Application Events


Spring application contexts support a simple form of event publishing and subscription. Spring-specific and application-specific events may be broadcast to any interested beans. This functionality is essentially an implementation of the well-known Observer pattern. While simple is the operative word (the eventing mechanism is certainly not meant to be a competitor to the likes of JMS), this functionality is still useful for a number of use cases.

All events to be published and received with the event framework must extend the ApplicationEvent class, which is itself a subclass of the standard java.util.EventObject class. In order to automatically receive events, a bean must simply implement the ApplicationListener interface and be deployed into the application context. It will be recognized by the context, and receive all events that are published through the context:

 public interface ApplicationListener extends EventListener {    void onApplicationEvent(ApplicationEvent event); } 

Spring includes three standard events:

  • ContextRefreshEvent: This event will be published when the application context gets initialized or refreshed, specifically after all bean definitions have been loaded, and any pre- instantiation of singletons is completed, including injection of dependencies. Essentially, the context is ready for use.

  • ContextClosedEvent: This event will be published when the context has been closed, typically as a result of a close() call. It will actually be called after the destroy method has been called on all singletons.

  • RequestHandledEvent: This event will be published within a WebApplicationContext by the FrameworkServlet from Spring's web MVC code after a request has been handled by the web MVC code. This event is fairly agnostic to web layer technology, so could also be fired by application code, if desired, when using another web framework.

Publishing custom events is straightforward. Application contexts implement the ApplicationEventPublisher interface, whose publishEvent() method may be called for this purpose. A bean that wants to use the application context as an event publisher may implement the ApplicationEventPublisherAware interface, and will automatically be called back by the application context at initialization time with a reference to the application context as the ApplicationEventPublisher. For new code which doesn't already use the context for other purposes, publishing events through the ApplicationEventPublisher interface, as opposed to ApplicationContext directly, is preferred because it will reduce coupling to the context.

Let's look at an example of publishing and receiving events. Consider a Spring-based deployment in which there is a need for a remote monitoring agent to receive a periodic heartbeat signal from the Spring-based app to know that it's still running. We decide to use a timer task to create the heartbeat. Because it's likely there will be multiple parties interested in using the heartbeat, we decide to publish it as an event, for which any interested parties can listen, including in this case a bean that notifies the remote monitoring agent.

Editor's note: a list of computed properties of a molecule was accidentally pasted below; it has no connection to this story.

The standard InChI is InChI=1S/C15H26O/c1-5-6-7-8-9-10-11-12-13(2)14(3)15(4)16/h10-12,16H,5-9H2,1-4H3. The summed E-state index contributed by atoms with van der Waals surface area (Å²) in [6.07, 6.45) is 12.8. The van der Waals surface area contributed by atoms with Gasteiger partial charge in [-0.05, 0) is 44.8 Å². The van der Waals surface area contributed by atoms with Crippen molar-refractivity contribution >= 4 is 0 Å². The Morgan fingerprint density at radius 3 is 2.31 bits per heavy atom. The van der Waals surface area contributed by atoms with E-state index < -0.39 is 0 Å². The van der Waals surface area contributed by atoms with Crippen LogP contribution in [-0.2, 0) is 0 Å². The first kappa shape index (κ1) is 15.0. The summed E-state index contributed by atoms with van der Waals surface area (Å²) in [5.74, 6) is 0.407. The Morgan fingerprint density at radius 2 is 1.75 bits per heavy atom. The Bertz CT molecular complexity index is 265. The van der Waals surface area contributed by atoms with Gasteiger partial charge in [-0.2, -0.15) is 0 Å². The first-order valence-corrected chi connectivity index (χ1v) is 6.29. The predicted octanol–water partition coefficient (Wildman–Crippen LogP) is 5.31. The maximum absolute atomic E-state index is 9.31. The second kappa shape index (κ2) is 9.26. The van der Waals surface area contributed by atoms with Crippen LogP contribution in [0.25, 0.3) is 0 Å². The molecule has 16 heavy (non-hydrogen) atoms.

First we create the heartbeat timer task as a subclass of java.util.TimerTask. When it executes, it publishes a HeartBeat event. As the class implements ApplicationEventPublisherAware, it automatically receives the context it is deployed into as the event publisher:

 public class HeartbeatTask extends TimerTask implements ApplicationEventPublisherAware {        private ApplicationEventPublisher eventPublisher;        public void run() {     HeartbeatEvent event = new HeartbeatEvent(this);     eventPublisher.publishEvent(event);   }        public void setApplicationEventPublisher(ApplicationEventPublisher eventPublisher) {     this.eventPublisher = eventPublisher;   } } 

This can be configured very simply, as shown below:

 <bean  /> 

Now we use Spring's convenient ScheduledTimerTask and TimerFactoryBean to schedule the task to run every second after the application context starts up:

 <bean        >   <property name="timerTask"><ref local="heartbeatTask"/></property>   <property name="period"><value>1000</value></property> </bean>      <bean        >   <property name="scheduledTimerTasks">     <list>       <ref local="scheduledTask"/>     </list>   </property> </bean> 

Note that the heartBeatTask bean is shown standalone for clarity, but you would probably want to make it an inner bean of timerFactory because it is needed there only. Please see the JavaDocs of these classes for more information, but essentially, the initialization of the TimerFactoryBean (which will happen when singletons are pre-instantiated) triggers it to start the specified scheduled tasks.

Note 

Note also that Spring allows much more comprehensive scheduling via the third-party Quartz library.

At this point, we are publishing heartbeat events once a second. We now need to catch them and forward them to the remote agent. We create an event listener for this purpose:

 public class HeartbeatForwarder implements ApplicationListener {        public void onApplicationEvent(ApplicationEvent event) {     if (event instanceof HeartbeatEvent) {     // now tell the remote monitoring agent that we’re     ...     }   } } 

The forwarder implements ApplicationListener, so all that has to be done for it to receive the heartbeat events is to deploy it as a bean in the context:

 <bean  /> 

As you can see, publishing and receiving Spring or application events is quite easy.



Professional Java Development with the Spring Framework
Professional Java Development with the Spring Framework
ISBN: 0764574833
EAN: 2147483647
Year: 2003
Pages: 188

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